The Oscar nominations are out and we’ll hear about the winners on 10 February, the big night. Expect controversy, long speeches and calls for reform.
If you care more about the results and less about the behind-the-scenes politics you probably want to know who’s going to win above all the. And the Best Picture award is the big kahuna.
But which film do you think should win? In this shortlist we’ve looked up which of the nominees the bookies think has a little golden statue heading its way. Use that as a guide if you like, but we want to see which film you think deserves it. Upvote the film you want to win, downvote the ones you really don’t.
Oscars 2020: Which film should win Best Picture?
Odds to win: 2/5
The hot favourite to win the Best Picture Oscar is Sam Mendes’ 1917. It has already won best picture at the Golden Globes and the BAFTAs, and the bookies say it’ll complete the trio. Some critics say its single take-a-like cinematography leads to an action heavy approach that can leave it seeming video game-y. But from a technical and visual perspective you can’t poke holes in lead cinematographer Roger Deakins’ work.
Odds to win: 4/1
No foreign language film has ever won the Best Picture Oscar. And the current odds for Bong Joon-Ho’s Parasite suggest it could be the first.
Our bet? It won’t win, but will snag the Best International Feature category, previously known as Best Foreign Language Film. We saw the same outcome at the Golden Globes. Parasite won the Foreign Language Film category, but not the Director and Screenplay categories in which it was also nominated. Not seen Parasite yet? Fill that gap, it would be a worthy Best Picture winner.
3. The IrishmanWatch now on Netflix
Odds to win: 50/1
The film we’ve seen most people talk about splitting over multiple viewing sessions, The Irishman, both those who found it a little dull and others who simply can’t fit in a 3 hour 30 minute Netflix session anymore.
Scorsese’s The Irishman was given a relatively narrow cinematic release initially, to make it a contender for the awards season, before landing on Netflix. Scorsese has been nominated for a Best Picture Oscar twice, for Hugo and The Wolf of Wall Street. But his one win to date was in 2006, Best Director for The Departed.
4. JokerPre-order now at Amazon
Odds to win: 12/1
Detractors say Joker is an indulgent incel fantasy. Fans say it’s an unflinching masterpiece, and that Joaquin Phoenix’s Joker is the most vital representation of the Batman villain we’ve seen to date. It’s a polarising picture, but its success was eye-opening. Joker was the first R-rated film to take $1 billion at the box office.
5. One Upon a Time in Hollywood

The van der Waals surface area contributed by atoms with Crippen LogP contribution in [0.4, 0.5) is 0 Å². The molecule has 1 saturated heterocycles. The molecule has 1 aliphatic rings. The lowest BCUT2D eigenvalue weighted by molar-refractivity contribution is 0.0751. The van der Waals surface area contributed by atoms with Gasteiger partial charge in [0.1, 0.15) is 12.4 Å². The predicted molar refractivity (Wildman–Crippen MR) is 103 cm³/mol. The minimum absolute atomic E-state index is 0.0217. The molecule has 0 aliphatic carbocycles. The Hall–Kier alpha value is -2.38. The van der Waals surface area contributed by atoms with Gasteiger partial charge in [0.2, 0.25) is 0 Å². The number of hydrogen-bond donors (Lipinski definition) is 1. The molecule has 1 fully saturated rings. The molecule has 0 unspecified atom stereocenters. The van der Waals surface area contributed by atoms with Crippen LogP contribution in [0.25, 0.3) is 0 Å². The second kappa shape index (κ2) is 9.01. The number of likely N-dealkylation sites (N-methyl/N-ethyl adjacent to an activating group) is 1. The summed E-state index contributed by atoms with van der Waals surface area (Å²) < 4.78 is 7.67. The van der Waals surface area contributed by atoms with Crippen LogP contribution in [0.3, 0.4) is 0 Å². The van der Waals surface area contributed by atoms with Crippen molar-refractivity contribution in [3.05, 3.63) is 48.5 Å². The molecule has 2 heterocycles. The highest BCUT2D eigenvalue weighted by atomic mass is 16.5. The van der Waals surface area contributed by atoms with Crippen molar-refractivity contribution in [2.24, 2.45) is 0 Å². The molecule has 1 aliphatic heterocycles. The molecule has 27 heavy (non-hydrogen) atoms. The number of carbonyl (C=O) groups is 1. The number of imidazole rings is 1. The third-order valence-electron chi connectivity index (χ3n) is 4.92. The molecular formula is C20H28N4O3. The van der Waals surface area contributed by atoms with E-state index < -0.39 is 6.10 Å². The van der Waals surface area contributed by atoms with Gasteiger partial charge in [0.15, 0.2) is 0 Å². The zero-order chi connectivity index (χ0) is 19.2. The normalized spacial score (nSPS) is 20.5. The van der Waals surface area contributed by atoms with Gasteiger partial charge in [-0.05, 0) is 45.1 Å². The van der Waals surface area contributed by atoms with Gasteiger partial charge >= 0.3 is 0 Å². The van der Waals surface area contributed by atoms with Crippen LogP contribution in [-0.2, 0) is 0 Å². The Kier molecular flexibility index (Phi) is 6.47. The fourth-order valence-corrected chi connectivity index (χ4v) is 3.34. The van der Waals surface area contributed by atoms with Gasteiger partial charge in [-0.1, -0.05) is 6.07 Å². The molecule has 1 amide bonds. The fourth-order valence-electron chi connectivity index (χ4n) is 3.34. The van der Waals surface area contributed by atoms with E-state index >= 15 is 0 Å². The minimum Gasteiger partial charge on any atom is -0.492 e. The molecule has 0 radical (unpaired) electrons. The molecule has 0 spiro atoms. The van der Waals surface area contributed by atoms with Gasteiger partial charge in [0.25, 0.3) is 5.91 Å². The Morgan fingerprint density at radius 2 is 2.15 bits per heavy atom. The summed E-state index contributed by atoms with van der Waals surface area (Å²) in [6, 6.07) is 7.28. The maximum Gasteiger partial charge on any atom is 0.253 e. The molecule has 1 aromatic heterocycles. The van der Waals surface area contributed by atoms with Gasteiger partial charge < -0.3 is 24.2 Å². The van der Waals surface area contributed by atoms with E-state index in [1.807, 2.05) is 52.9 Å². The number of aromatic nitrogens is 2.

Odds to win: 5/1
Quentin Tarantino’s One Upon a Time in Hollywood is up for no fewer than three Oscars, and they are biggies: Best Director, Best Picture and Best Original Screenplay. It’s no outside contender either, with odds around 5/1. Leonardo DiCaprio and Brad Pitt play an ageing leading actor and his stuntman, hustling their way through Hollywood at the time of the Manson family murders.
- Vote for the best Tarantino film
6. Ford vs Ferrari
Odds to win: 100/1
The story of Ford’s attempt to beat Ferrari in the 1966 Le Mans race is an outsider bet for the Oscar Best Picture. It's about as likely to win as a 1985 Fordi Capri winning, well, Le Mans.
Ford vs Ferrari, known as Le Mans '66 in the UK, was lauded by critics and audiences alike, but its Oscar hopes are not helped by its relatively low stakes story and what might be seen as a slightly unfashionable specialist interest theme. Christian Bale puts in a typically outsized performance, but Matt Damon’s Carroll Shelby is arguably the film’s most quietly engaging performance. It is unlikely to win, but is worth a watch even if you have no interest in cars.
7. Jojo RabbitPre-order now at Amazon
Odds to win:33/1
Taika Waititi directs some of the wittiest blockbuster films around. Jojo Rabbit has this same sense of fun and mischief, but some critics found its portrayal of Nazi Germany a little uncomfortable in this frame. Waititi himself plays an "imaginary friend" incarnation of Hitler.
We were swept up by Jojo Rabbit, and found it affecting, distressing and funny in all the right places. But not everyone was, leaving the film with a relatively low 33/1 change of a win.
8. Marriage StoryWatch now on Netflix
Odds to win: 50/1
This is another one of those pesky Netflix movies that tends to make the Academy so tetchy. Marriage Story was given a limited release in November 2019, before landing on Netflix a mere month later.
Adam Driver and Scarlett Johansson’s marriage is falling apart, and we get to watch, eating popcorn fresh from the microwave, as it happens. Noah Baumbach directs and, as ever, his films are more likely to win awards recognition from indie associations than the Oscars. However, Laura Dern did win both Golden Globe and BAFTA “best supporting actor” awards for her performance.
9. Little Women
Odds to win: 80/1
Greta Gerwig’s Little Women is at the centre of this year’s clearest awards season controversy. The film is almost undeniably brilliant, and makes a 150 year-old text seem prescient without any clumsy attempts at modernisation, seen in some other Little Women adaptations.
That Gerwig was “snubbed” at the Oscars, failing to win a Best Director nomination, is the common claim. And with odds of 80/1 at a Best Picture win, it seems unlikely that balance will be redressed with a win. Either way, we are huge fans of Little Women.